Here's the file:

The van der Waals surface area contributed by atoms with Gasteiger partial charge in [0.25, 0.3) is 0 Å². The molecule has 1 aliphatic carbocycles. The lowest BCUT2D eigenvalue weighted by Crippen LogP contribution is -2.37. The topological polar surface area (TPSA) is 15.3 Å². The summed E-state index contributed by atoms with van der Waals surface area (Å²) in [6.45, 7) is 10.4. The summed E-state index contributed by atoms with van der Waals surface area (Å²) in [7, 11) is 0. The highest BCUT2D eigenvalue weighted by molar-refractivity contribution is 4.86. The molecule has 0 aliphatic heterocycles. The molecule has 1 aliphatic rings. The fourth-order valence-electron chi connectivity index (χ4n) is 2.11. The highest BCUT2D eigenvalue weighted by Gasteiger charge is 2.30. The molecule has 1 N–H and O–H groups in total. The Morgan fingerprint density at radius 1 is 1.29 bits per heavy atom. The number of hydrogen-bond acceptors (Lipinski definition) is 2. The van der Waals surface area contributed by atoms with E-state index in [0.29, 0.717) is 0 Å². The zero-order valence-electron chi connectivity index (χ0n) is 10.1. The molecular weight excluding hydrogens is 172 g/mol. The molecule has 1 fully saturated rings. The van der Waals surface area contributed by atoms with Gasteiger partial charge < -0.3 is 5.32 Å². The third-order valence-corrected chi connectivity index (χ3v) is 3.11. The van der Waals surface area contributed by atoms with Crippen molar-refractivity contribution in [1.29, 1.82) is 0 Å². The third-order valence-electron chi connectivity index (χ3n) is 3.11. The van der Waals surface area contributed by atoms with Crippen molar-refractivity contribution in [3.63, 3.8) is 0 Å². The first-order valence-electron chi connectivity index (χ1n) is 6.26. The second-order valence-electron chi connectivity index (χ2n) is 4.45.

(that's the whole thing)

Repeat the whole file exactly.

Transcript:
The van der Waals surface area contributed by atoms with Gasteiger partial charge in [0.25, 0.3) is 0 Å². The molecule has 1 aliphatic carbocycles. The lowest BCUT2D eigenvalue weighted by Crippen LogP contribution is -2.37. The topological polar surface area (TPSA) is 15.3 Å². The summed E-state index contributed by atoms with van der Waals surface area (Å²) in [6.45, 7) is 10.4. The summed E-state index contributed by atoms with van der Waals surface area (Å²) in [7, 11) is 0. The highest BCUT2D eigenvalue weighted by molar-refractivity contribution is 4.86. The molecule has 0 aliphatic heterocycles. The molecule has 1 aliphatic rings. The fourth-order valence-electron chi connectivity index (χ4n) is 2.11. The highest BCUT2D eigenvalue weighted by Gasteiger charge is 2.30. The molecule has 1 N–H and O–H groups in total. The Morgan fingerprint density at radius 1 is 1.29 bits per heavy atom. The number of hydrogen-bond acceptors (Lipinski definition) is 2. The van der Waals surface area contributed by atoms with E-state index in [0.29, 0.717) is 0 Å². The zero-order valence-electron chi connectivity index (χ0n) is 10.1. The molecular weight excluding hydrogens is 172 g/mol. The molecule has 1 fully saturated rings. The van der Waals surface area contributed by atoms with Gasteiger partial charge < -0.3 is 5.32 Å². The third-order valence-corrected chi connectivity index (χ3v) is 3.11. The van der Waals surface area contributed by atoms with Crippen molar-refractivity contribution in [1.29, 1.82) is 0 Å². The third-order valence-electron chi connectivity index (χ3n) is 3.11. The van der Waals surface area contributed by atoms with Crippen molar-refractivity contribution in [3.63, 3.8) is 0 Å². The first-order valence-electron chi connectivity index (χ1n) is 6.26. The second-order valence-electron chi connectivity index (χ2n) is 4.45.